Monday, October 11, 2010
Can you really say you are as prepared as you ought to be until you have studied this Amazon list of books on survival?
During the runup to 2000 I was working in IT and would sometimes get asked about Y2K. I nearly always blew my credibility by starting out saying "First, it isn't going to be a big deal."
Yeah, who was I to dispute what lots of extermly sooper-smirt peepul had to say on the topic, like journalists with no particularly deep knowledge (not even much of a shalow one), or luminaries like Gillian Anderson, Sooper Jenius.
But if I retained any shred of credibility I'd tell people to keep bottled water, candles, matches, and oil lamps, canned food, extra batteries, blankets, and other generic aticles. They'd ask if I really thought they'd need that for Y2K and I said "No, you should ALWAYS keep survival material on hand for a four to five day outage, depending on where you live." Most people were puzzled, at least the urban dwellers. Power or water go out, and almost immediately a truck is dispatched by the city to fix it.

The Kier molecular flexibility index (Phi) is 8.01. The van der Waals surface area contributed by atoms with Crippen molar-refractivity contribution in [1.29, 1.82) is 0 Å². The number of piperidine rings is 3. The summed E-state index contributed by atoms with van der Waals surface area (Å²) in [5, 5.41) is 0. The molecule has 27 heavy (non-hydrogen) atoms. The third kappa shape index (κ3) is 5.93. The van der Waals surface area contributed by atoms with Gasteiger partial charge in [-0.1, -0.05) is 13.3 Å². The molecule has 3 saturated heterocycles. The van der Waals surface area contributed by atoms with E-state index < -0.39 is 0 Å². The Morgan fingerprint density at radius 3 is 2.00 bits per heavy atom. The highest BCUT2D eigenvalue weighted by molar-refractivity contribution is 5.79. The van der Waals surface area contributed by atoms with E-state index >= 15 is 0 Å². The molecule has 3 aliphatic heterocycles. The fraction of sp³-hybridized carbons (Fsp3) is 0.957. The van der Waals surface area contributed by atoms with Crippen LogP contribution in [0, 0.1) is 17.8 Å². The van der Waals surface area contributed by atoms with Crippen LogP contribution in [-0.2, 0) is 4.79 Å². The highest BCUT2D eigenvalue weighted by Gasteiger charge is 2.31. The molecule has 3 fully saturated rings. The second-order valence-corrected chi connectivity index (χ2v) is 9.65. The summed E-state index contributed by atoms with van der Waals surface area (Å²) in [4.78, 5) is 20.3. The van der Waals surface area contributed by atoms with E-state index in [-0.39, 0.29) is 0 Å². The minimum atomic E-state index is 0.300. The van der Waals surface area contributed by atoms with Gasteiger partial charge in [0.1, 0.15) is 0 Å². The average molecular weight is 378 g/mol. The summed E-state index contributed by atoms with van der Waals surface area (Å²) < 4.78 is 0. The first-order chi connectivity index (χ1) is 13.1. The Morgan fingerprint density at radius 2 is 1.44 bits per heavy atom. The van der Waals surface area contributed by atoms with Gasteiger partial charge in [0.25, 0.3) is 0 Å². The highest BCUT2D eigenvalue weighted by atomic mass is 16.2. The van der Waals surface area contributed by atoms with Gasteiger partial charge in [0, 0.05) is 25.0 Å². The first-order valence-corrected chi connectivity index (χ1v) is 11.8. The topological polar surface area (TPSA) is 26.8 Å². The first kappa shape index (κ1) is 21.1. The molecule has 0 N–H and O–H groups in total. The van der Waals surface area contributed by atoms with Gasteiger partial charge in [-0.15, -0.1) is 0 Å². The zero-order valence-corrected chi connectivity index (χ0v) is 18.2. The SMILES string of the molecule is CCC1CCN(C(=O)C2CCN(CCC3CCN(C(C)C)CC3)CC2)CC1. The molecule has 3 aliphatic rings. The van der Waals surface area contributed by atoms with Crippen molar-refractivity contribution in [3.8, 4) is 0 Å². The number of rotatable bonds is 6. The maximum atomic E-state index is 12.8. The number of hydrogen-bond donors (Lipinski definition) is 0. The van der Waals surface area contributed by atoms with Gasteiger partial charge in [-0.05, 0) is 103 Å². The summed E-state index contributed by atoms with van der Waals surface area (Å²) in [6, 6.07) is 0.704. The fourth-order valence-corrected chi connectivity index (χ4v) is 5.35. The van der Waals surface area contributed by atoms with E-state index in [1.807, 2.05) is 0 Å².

Those who lived in rural areas, as I did, knew better. It doesn't have to be Y2K or the killer asteroid or the zombie apocalypse, it's only good sense to prepare for disruption of service. Nobody can predict a Katrina, but you can mitigate its effects. After it hits is too late.
Incidentally, a few years later an unseasonably rough snow storm hit Western Washington and my area in the sticks was without power for a day and a half. Seattle lost electricity for much longer - some parts didn't get it restored for a full week. So much for the benefits of urban living - but even then, my experience is that rural Americans are much more self reliant and prepared for a worst case scenario.